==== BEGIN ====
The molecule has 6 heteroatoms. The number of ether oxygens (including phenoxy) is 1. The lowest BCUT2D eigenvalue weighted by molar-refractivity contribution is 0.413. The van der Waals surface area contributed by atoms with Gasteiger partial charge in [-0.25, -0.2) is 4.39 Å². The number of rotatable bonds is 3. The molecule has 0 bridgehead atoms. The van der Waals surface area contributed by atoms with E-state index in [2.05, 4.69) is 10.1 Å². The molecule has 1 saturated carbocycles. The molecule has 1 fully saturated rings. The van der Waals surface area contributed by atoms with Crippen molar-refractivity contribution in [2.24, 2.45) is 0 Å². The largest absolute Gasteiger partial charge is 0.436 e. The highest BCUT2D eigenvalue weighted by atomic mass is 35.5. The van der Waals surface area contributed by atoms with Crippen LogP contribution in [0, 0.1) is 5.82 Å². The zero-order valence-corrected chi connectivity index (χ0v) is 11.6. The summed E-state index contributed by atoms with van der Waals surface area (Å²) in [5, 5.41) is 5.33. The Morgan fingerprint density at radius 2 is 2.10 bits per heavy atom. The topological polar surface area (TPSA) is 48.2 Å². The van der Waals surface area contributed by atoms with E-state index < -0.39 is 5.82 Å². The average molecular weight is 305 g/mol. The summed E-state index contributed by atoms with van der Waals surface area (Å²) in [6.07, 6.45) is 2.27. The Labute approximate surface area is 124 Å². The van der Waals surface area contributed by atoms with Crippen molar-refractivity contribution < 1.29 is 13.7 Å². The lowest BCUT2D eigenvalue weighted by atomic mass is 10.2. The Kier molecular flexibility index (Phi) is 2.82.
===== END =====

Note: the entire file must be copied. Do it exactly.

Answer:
The molecule has 6 heteroatoms. The number of ether oxygens (including phenoxy) is 1. The lowest BCUT2D eigenvalue weighted by molar-refractivity contribution is 0.413. The van der Waals surface area contributed by atoms with Gasteiger partial charge in [-0.25, -0.2) is 4.39 Å². The number of rotatable bonds is 3. The molecule has 0 bridgehead atoms. The van der Waals surface area contributed by atoms with E-state index in [2.05, 4.69) is 10.1 Å². The molecule has 1 saturated carbocycles. The molecule has 1 fully saturated rings. The van der Waals surface area contributed by atoms with Crippen molar-refractivity contribution in [2.24, 2.45) is 0 Å². The largest absolute Gasteiger partial charge is 0.436 e. The highest BCUT2D eigenvalue weighted by atomic mass is 35.5. The van der Waals surface area contributed by atoms with Crippen LogP contribution in [0, 0.1) is 5.82 Å². The zero-order valence-corrected chi connectivity index (χ0v) is 11.6. The summed E-state index contributed by atoms with van der Waals surface area (Å²) in [5, 5.41) is 5.33. The Morgan fingerprint density at radius 2 is 2.10 bits per heavy atom. The topological polar surface area (TPSA) is 48.2 Å². The van der Waals surface area contributed by atoms with E-state index < -0.39 is 5.82 Å². The average molecular weight is 305 g/mol. The summed E-state index contributed by atoms with van der Waals surface area (Å²) in [6.07, 6.45) is 2.27. The Labute approximate surface area is 124 Å². The van der Waals surface area contributed by atoms with Crippen molar-refractivity contribution < 1.29 is 13.7 Å². The lowest BCUT2D eigenvalue weighted by atomic mass is 10.2. The Kier molecular flexibility index (Phi) is 2.82.